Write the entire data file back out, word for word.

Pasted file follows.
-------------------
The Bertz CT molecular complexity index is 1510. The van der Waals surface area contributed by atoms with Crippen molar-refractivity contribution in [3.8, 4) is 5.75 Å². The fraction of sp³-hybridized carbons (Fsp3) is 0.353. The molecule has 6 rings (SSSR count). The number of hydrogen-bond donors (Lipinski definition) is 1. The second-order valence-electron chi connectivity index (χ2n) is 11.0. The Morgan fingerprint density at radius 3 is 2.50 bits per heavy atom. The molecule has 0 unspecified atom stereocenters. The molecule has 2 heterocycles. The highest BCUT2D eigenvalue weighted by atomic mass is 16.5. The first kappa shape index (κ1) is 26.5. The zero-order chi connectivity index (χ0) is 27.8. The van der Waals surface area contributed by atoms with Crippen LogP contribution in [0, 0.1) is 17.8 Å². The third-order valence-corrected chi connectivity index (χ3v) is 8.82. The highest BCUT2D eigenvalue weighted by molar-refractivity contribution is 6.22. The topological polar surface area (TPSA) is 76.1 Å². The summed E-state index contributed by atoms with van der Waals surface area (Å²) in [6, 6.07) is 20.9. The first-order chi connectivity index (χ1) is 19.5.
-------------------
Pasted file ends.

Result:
The Bertz CT molecular complexity index is 1510. The van der Waals surface area contributed by atoms with Crippen molar-refractivity contribution in [3.8, 4) is 5.75 Å². The fraction of sp³-hybridized carbons (Fsp3) is 0.353. The molecule has 6 rings (SSSR count). The number of hydrogen-bond donors (Lipinski definition) is 1. The second-order valence-electron chi connectivity index (χ2n) is 11.0. The Morgan fingerprint density at radius 3 is 2.50 bits per heavy atom. The molecule has 0 unspecified atom stereocenters. The molecule has 2 heterocycles. The highest BCUT2D eigenvalue weighted by atomic mass is 16.5. The first kappa shape index (κ1) is 26.5. The zero-order chi connectivity index (χ0) is 27.8. The van der Waals surface area contributed by atoms with Crippen LogP contribution in [0, 0.1) is 17.8 Å². The third-order valence-corrected chi connectivity index (χ3v) is 8.82. The highest BCUT2D eigenvalue weighted by molar-refractivity contribution is 6.22. The topological polar surface area (TPSA) is 76.1 Å². The summed E-state index contributed by atoms with van der Waals surface area (Å²) in [6, 6.07) is 20.9. The first-order chi connectivity index (χ1) is 19.5.